Orbital Apex Surgery and Tumor Removal

The orbital apex is a small, cone-shaped region located between the posterior ethmoidal foramen anteriorly and the openings of the optic canal and superior orbital fissure posteriorly. It contains many critical neurovascular structures, including the optic, oculomotor, and abducens nerves, as well as the ophthalmic branch of the trigeminal nerve. Also nearby are the cavernous sinus, carotid artery, and periarterial sympathetic plexus. At this level, the extraocular muscles attach to the annulus of Zinn, a fibrous ring that surrounds the optic canal and the inferior part of the superior orbital fissure.

Lesions in the orbital apex are rare and typically produce symptoms such as visual acuity reduction, extraocular muscle impairment with diplopia, pain, and exophthalmos. The differential diagnosis is broad and includes inflammatory, infectious, traumatic, vascular, and neoplastic causes.

External surgical approaches to the orbit are well established. External orbitotomies can be performed with or without osteotomy and, in cases of more extensive tumors, the orbitozygomatic craniotomy offers a wide exposure of the orbital contents. However, medial and inferior orbital lesions are the most difficult to reach and are usually addressed via a transcutaneous or transconjunctival medial orbitotomy. However, such approaches are challenging in the cases of posterior tumors, as the cone-shaped surgical field is narrow and damage to neural, muscular, or vascular structures of the orbit can have serious consequences. For intraconal lesions, a temporary section of the medial rectus muscle and retraction of the globe is sometimes necessary.

Many reports of endoscopic transnasal approaches to the orbit have been published during the past several years, and as such, endoscopic orbital surgery is now an alternative option to traditional external approaches in the armamentarium of the surgeon for management of selected orbital lesions.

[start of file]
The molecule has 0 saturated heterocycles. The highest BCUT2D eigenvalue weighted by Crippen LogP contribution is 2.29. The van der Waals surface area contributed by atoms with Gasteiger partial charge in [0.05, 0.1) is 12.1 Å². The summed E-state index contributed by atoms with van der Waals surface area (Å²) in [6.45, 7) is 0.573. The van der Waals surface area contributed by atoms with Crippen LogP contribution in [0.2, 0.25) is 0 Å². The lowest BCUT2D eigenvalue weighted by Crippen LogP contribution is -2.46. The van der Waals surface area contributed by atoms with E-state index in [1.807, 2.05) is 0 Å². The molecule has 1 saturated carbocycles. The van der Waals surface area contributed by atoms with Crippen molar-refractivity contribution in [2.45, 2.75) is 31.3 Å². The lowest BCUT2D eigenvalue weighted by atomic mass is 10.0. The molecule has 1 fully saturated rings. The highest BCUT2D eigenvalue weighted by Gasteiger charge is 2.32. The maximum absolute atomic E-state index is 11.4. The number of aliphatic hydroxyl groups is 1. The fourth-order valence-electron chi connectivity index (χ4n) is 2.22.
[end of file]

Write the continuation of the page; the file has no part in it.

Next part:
Preoperative Considerations

A complete ophthalmological evaluation is mandatory, including visual acuity, visual field, ocular mobility, and exophthalmometry. With regard to imaging, patients should have both contrast-enhanced magnetic resonance imaging and computed tomography scanning performed preoperatively. In some cases, angiography can still help to solve some clinical dilemmas. Intraoperative neuronavigation should always be available in difficult cases.

The position of the tumor is of crucial importance to determine whether or not endoscopic transnasal resection is a viable option for resection. Axial, coronal and sagittal scans must be carefully studied to determine the position of the tumor in relation to the optic nerve and other important neurovascular structures. Recently three-dimensional reconstruction has been reported as a useful tool to aid in the understanding of tumor morphology. Generally, tumors lateral to the optic nerve, but inferior to a two-dimensional plane passing from the contralateral naris and the long axis of the optic nerve, have been considered amenable to transnasal endoscopic resection. Surgeons need to remember that at the orbital apex level, the possibility of manipulating and displacing structures is reduced, making this zone the most technically challenging. Although the presence of a tumor in this location may pathologically expand this zone, normally there may be less than a millimeter between the lateral border of the medial rectus muscle and the optic nerve in its greatest dimension. Additionally, the insertion of the medial rectus in the annulus of Zinn drastically limits the ability to retract the muscle medially. Therefore to simplify, lesions occupying the superolateral quadrant of the orbital apex are not amenable to transnasal endoscopic resection ( Fig. 26.1 ) and other surgical options must be considered.